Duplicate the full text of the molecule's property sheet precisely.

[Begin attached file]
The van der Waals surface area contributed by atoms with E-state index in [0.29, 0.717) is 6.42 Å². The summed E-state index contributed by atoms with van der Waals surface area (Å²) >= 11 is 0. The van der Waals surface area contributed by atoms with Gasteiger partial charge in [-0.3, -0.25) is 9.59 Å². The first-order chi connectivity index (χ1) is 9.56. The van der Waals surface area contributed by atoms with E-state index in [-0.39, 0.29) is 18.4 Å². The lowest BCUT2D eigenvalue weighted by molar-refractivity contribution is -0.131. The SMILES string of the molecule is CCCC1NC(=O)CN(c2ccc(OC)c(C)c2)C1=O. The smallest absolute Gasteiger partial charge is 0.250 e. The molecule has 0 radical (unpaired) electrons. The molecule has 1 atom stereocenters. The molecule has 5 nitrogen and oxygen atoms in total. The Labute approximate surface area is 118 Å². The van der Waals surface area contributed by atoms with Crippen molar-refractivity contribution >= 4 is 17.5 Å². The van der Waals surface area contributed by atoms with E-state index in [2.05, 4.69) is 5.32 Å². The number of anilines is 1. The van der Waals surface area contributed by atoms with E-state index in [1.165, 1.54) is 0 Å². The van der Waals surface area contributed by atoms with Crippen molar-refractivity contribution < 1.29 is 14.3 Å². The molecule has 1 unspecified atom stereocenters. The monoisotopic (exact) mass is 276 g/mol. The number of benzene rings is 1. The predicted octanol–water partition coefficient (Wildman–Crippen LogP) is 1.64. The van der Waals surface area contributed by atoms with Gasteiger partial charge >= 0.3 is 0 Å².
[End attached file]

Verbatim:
The van der Waals surface area contributed by atoms with E-state index in [0.29, 0.717) is 6.42 Å². The summed E-state index contributed by atoms with van der Waals surface area (Å²) >= 11 is 0. The van der Waals surface area contributed by atoms with Gasteiger partial charge in [-0.3, -0.25) is 9.59 Å². The first-order chi connectivity index (χ1) is 9.56. The van der Waals surface area contributed by atoms with E-state index in [-0.39, 0.29) is 18.4 Å². The lowest BCUT2D eigenvalue weighted by molar-refractivity contribution is -0.131. The SMILES string of the molecule is CCCC1NC(=O)CN(c2ccc(OC)c(C)c2)C1=O. The smallest absolute Gasteiger partial charge is 0.250 e. The molecule has 0 radical (unpaired) electrons. The molecule has 1 atom stereocenters. The molecule has 5 nitrogen and oxygen atoms in total. The Labute approximate surface area is 118 Å². The van der Waals surface area contributed by atoms with Crippen molar-refractivity contribution >= 4 is 17.5 Å². The van der Waals surface area contributed by atoms with E-state index in [2.05, 4.69) is 5.32 Å². The number of anilines is 1. The van der Waals surface area contributed by atoms with E-state index in [1.165, 1.54) is 0 Å². The van der Waals surface area contributed by atoms with Crippen molar-refractivity contribution < 1.29 is 14.3 Å². The molecule has 1 unspecified atom stereocenters. The monoisotopic (exact) mass is 276 g/mol. The number of benzene rings is 1. The predicted octanol–water partition coefficient (Wildman–Crippen LogP) is 1.64. The van der Waals surface area contributed by atoms with Gasteiger partial charge >= 0.3 is 0 Å².